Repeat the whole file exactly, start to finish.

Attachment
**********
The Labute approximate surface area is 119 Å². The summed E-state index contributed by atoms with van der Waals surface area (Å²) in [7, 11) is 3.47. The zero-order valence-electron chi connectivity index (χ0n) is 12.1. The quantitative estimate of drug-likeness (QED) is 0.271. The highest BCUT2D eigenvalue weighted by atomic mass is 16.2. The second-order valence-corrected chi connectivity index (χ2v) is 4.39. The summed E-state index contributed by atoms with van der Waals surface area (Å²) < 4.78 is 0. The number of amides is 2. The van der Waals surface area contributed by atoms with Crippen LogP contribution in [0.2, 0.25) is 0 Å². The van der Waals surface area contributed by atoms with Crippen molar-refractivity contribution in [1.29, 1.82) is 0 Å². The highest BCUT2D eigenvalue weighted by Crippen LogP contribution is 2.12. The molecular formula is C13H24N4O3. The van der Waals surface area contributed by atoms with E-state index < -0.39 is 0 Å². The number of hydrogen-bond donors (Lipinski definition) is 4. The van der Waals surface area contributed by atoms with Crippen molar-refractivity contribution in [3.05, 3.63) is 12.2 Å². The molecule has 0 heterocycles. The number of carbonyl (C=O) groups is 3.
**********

The Labute approximate surface area is 119 Å². The summed E-state index contributed by atoms with van der Waals surface area (Å²) in [7, 11) is 3.47. The zero-order valence-electron chi connectivity index (χ0n) is 12.1. The quantitative estimate of drug-likeness (QED) is 0.271. The highest BCUT2D eigenvalue weighted by atomic mass is 16.2. The second-order valence-corrected chi connectivity index (χ2v) is 4.39. The summed E-state index contributed by atoms with van der Waals surface area (Å²) < 4.78 is 0. The number of amides is 2. The van der Waals surface area contributed by atoms with Crippen LogP contribution in [0.2, 0.25) is 0 Å². The van der Waals surface area contributed by atoms with Crippen molar-refractivity contribution in [1.29, 1.82) is 0 Å². The highest BCUT2D eigenvalue weighted by Crippen LogP contribution is 2.12. The molecular formula is C13H24N4O3. The van der Waals surface area contributed by atoms with E-state index < -0.39 is 0 Å². The number of hydrogen-bond donors (Lipinski definition) is 4. The van der Waals surface area contributed by atoms with Crippen molar-refractivity contribution in [3.05, 3.63) is 12.2 Å². The molecule has 0 heterocycles. The number of carbonyl (C=O) groups is 3.